83.Perdiccas with Brasidas and his army, together with his own forces, marched presently against Arrhibaeus, the son of Bromerus, king of the Lyncesteans, a people of Macedonia, confining on Perdiccas his dominion, both for a quarrel they had against him and also as desiring to subdue him.
When he came with his army, and Brasidas with him, to the place where they were to have fallen in, Brasidas told him that he desired, before he made war, to draw Arrhibaeus by parley, if he could, to a league with the Lacedaemonians.
For Arrhibaeus had also made some proffer by a herald to commit the matter to Brasidas' arbitrement.And the Chalcidean ambassadors, being present, gave him likewise advice not to thrust himself into danger in favour of Perdiccas, to the end they might have him more prompt in their own affairs.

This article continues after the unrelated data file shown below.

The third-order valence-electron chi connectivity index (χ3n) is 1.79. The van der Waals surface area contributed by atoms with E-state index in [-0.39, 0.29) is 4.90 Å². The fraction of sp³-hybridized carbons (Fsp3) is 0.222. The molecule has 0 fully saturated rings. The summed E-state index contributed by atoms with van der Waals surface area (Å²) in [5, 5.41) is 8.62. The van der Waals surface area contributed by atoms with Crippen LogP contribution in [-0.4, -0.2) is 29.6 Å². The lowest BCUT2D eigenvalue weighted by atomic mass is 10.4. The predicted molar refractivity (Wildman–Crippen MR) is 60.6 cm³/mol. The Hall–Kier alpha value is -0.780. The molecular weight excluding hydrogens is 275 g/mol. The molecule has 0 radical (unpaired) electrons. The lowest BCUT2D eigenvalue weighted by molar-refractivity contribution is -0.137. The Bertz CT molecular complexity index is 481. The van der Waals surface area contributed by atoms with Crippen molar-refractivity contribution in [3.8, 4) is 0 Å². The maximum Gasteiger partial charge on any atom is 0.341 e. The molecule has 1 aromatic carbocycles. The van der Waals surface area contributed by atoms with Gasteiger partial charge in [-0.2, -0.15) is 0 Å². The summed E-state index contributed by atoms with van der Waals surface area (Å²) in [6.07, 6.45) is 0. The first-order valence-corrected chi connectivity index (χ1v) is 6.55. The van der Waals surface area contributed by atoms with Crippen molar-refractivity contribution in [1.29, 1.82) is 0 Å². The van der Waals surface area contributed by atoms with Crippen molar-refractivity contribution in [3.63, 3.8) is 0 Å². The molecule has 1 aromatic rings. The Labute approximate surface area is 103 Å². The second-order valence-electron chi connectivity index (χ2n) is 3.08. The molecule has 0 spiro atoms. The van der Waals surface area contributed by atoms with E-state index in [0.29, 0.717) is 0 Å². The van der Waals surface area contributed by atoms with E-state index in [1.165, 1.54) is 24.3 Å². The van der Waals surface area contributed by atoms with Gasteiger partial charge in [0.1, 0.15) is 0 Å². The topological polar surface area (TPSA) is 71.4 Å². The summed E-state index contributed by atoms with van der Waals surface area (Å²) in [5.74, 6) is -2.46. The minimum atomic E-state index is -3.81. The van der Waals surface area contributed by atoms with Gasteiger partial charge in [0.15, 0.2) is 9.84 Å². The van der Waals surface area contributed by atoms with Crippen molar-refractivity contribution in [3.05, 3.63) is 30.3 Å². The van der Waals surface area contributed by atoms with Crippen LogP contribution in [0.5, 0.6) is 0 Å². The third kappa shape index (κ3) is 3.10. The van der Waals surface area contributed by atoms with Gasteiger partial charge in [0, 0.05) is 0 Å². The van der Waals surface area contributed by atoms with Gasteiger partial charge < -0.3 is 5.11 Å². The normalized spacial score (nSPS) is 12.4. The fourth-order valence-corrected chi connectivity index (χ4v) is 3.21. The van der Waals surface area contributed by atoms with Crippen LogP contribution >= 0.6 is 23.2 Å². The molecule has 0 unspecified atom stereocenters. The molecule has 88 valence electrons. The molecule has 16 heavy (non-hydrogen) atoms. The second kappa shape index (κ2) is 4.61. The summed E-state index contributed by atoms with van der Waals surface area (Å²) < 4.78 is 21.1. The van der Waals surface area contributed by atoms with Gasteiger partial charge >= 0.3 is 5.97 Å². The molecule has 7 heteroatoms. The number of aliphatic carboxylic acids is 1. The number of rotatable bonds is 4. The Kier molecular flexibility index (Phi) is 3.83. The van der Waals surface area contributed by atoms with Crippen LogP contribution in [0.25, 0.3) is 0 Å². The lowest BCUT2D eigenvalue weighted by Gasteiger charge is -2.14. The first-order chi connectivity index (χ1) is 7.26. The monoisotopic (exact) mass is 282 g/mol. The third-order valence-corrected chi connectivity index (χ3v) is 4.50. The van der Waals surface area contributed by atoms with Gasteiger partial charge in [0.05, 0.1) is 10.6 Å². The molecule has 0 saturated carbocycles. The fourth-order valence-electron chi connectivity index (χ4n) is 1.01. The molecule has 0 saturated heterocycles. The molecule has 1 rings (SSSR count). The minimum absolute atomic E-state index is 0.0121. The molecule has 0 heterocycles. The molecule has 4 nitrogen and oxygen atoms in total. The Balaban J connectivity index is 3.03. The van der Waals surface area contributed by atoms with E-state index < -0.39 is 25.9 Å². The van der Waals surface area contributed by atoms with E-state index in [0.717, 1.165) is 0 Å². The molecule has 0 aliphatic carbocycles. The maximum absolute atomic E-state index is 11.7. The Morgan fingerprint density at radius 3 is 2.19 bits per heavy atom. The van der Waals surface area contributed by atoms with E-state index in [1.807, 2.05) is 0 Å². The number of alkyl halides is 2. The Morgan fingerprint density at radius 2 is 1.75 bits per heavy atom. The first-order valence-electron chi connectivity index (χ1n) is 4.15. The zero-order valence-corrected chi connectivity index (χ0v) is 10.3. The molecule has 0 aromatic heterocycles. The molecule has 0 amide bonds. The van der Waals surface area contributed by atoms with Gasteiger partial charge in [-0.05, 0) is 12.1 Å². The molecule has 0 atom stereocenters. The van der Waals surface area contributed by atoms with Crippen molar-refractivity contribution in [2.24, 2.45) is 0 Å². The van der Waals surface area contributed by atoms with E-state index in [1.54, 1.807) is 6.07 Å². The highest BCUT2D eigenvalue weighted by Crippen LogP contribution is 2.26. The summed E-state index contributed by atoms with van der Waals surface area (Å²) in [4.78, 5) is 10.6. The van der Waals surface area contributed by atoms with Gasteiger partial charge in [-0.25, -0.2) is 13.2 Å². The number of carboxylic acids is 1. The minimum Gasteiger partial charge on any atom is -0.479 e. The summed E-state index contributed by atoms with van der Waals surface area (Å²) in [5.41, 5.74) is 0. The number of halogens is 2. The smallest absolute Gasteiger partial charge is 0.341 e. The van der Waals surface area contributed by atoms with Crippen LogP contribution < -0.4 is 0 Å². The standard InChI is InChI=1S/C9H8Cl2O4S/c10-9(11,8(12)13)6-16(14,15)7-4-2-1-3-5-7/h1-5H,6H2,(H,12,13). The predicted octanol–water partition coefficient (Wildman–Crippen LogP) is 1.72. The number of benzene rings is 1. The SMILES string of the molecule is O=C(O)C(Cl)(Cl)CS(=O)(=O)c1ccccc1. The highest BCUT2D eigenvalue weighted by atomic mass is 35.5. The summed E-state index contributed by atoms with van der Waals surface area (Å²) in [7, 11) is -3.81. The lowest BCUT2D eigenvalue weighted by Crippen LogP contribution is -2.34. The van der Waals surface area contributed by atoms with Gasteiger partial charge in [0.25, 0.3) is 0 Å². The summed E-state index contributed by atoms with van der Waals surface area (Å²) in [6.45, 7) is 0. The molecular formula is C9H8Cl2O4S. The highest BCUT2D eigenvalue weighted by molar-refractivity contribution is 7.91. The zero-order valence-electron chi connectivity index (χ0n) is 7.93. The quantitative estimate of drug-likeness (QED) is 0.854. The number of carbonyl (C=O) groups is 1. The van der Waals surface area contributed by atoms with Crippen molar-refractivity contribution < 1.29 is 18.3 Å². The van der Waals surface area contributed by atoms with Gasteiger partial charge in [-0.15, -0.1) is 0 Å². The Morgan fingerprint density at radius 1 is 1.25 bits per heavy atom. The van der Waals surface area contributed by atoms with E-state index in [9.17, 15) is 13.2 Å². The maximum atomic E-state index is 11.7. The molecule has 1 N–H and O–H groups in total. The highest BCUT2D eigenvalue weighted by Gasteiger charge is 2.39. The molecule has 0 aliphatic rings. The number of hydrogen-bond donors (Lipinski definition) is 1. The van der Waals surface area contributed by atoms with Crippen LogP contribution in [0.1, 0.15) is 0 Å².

Besides, the ministers of Perdiccas, when they were at Lacedaemon, had spoken there as if they had meant to bring [as] many of the places about him [as they could] into the Lacedaemonian league.So that Brasidas favoured Arrhibaeus for the public good of their own state.
But Perdiccas said that he brought not Brasidas thither to be a judge of his controversies, but to destroy those enemies which he should show him;and that it will be an injury, seeing he pays the half of his army, for Brasidas to parley with Arrhibaeus.
Nevertheless Brasidas, whether Perdiccas would or not, and though it made a quarrel, had conference with Arrhibaeus, by whom also he was induced to withdraw his army.But from that time forward Perdiccas, instead of half, paid but a third part of his army, as conceiving himself to have been injured.
The English works of Thomas Hobbes of Malmesbury. Thucydides. Thomas Hobbes. translator. London. Bohn. 1843.
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